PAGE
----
Category: topSource: businessinsiderApr 13th, 2022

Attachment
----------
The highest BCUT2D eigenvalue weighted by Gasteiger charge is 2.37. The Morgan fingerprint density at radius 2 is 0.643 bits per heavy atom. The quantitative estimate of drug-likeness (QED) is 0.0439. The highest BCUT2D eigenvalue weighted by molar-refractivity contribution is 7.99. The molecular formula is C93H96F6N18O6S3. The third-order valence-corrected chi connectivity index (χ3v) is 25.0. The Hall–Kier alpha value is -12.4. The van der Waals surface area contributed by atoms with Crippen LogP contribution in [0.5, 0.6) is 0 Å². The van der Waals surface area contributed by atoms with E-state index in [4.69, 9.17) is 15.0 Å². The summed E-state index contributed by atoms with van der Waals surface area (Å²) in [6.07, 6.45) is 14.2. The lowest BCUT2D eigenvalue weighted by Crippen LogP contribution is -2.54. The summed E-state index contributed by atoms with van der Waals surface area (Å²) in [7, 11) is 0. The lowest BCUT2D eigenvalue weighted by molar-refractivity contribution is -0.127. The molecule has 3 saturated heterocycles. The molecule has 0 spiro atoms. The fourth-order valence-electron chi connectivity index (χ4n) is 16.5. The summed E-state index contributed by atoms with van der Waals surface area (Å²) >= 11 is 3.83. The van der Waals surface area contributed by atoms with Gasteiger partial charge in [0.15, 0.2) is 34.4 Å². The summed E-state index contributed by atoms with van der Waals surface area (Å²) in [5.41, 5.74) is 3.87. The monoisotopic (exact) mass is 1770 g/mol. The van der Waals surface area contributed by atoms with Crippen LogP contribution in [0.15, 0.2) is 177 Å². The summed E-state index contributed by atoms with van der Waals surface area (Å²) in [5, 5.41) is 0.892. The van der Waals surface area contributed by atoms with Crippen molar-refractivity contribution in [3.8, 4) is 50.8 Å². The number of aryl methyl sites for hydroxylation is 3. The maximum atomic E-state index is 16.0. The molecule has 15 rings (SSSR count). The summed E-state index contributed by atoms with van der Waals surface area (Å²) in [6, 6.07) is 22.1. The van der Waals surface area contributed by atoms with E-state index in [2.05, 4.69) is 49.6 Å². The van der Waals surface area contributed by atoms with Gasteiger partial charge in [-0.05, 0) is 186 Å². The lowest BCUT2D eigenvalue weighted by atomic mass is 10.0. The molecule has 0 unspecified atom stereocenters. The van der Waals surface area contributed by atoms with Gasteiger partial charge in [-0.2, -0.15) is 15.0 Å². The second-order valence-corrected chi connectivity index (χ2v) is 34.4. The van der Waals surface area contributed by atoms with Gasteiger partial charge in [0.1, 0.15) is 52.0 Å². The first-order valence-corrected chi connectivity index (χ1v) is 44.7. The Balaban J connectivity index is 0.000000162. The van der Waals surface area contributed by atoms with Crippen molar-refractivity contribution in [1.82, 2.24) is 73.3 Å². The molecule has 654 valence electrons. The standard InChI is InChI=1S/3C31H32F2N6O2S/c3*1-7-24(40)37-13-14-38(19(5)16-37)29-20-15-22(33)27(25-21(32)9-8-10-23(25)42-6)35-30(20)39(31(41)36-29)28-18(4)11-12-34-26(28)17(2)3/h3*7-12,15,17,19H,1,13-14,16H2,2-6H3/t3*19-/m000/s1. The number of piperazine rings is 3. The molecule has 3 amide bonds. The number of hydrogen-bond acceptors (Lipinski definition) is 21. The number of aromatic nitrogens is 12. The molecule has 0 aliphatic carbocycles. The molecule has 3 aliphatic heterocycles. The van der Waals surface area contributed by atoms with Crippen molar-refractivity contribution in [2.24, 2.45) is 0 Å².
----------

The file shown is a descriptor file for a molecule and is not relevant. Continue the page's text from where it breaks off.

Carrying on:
Sinking Feeling Hits European Shares, Deliveroo Hits Another Bump, Rolls Royce Dives On Downgrade